Of the three, this woman listened between words, gave a wordless touch, let the day decide the colour of lipstick and if a Judas kissed she’d hit and forgive latter. When they called the sea a moat she and her sisters ran over waves to show how free they were.

Yet I stumble at those tongue smiths who made hard words too polished to see, who played the game, who spoke holding only rotting apples. Where were they when the tree was fell and the coal dug for the smelt of iron?

I am stripped, left nothing to reap, made a single road, given a shroud for a wedding dress.

It will go away, this wood will flower with May blossom, the nails will strike bells, candles will light the way not weep at dark silence. And pain is but thunder clearing a sky for dawn mists.

Forgive them for they know not what they do.

As I fall, hold me, give me warmth, reach out to each voice, make them a choir, sing with birds and dance with the breeze, make heaven seen.

And from dark cold valleys will come new turnings, new woods and places to dig and in clearings will be hands to hold and smiles at our fresh steps.

..

John is currently working in Poland as a TEFL teacher after 20 years of working in UK policy and service development for early years. He has had poetry published in many paper and on-line journals. These poems can be found at publishedpoems.wordpress.com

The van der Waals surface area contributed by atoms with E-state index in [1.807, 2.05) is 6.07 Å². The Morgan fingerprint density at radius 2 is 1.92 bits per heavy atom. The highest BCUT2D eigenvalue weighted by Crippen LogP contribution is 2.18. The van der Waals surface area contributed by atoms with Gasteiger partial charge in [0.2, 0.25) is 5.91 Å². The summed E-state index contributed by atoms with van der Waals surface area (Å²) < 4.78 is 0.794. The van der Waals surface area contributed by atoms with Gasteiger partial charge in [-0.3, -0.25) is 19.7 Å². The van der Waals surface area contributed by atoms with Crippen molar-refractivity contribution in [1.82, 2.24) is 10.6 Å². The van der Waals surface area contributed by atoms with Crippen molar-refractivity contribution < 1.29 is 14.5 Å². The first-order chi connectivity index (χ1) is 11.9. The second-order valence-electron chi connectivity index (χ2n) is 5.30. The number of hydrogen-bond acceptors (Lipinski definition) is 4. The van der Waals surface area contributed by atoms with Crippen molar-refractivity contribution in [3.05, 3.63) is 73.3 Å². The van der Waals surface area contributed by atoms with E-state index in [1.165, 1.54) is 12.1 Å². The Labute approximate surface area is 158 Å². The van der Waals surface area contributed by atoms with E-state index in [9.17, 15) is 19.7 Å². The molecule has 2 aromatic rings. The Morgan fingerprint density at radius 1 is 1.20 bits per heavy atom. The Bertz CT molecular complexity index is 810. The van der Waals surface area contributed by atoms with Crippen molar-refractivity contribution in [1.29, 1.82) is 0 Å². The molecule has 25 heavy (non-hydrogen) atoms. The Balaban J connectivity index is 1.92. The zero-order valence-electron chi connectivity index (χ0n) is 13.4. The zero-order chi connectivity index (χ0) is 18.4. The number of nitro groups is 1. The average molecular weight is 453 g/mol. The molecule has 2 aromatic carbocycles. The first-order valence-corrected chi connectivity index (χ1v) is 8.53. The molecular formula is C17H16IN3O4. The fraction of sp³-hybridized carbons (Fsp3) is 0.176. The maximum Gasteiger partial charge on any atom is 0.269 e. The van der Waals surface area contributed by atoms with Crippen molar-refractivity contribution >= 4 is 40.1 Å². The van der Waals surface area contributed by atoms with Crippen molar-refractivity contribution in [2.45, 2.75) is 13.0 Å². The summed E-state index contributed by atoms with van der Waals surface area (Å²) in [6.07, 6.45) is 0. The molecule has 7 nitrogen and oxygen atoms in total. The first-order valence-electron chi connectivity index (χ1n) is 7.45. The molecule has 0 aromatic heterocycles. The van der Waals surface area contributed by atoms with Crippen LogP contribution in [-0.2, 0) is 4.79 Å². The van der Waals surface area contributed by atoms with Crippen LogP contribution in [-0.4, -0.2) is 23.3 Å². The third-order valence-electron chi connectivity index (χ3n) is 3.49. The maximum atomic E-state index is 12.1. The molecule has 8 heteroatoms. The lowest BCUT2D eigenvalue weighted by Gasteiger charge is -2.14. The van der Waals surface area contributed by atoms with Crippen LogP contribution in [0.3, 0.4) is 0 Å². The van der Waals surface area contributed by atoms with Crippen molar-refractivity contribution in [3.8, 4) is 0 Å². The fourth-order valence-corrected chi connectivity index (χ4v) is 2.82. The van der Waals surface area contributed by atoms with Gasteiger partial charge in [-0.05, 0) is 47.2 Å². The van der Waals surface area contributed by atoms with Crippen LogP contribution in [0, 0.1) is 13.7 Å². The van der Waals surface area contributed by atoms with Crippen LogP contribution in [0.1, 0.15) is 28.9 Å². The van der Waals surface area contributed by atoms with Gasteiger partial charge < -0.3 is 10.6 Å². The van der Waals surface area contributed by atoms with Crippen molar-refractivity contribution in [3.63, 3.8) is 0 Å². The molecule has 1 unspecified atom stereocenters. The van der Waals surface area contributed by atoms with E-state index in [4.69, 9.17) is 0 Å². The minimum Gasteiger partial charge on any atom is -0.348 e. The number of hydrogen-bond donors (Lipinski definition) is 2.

I wished upon a star by John Alwyine-Mosely

When was that night of Christmas lights
in streets shine-wet, the splash
of footsteps, windows bright for the curious
and you, hand cold and rough
as I tasted wood smoke of fireside happiness
Our conversation was as empty
as the puddles, just a reflection
that vanished as the car swished
by letting you make a joke about snow
I wanted to say ‘fuck’ but you had.

Now even the roses on the bird-cage
are plastic as the voices
that made me invisible,
like cast off toys in attics,
then dogs barking
said it was time to kiss the cross,
keep eyes cold,
like rows of your brightest books,
but outside leaves rustle in the wind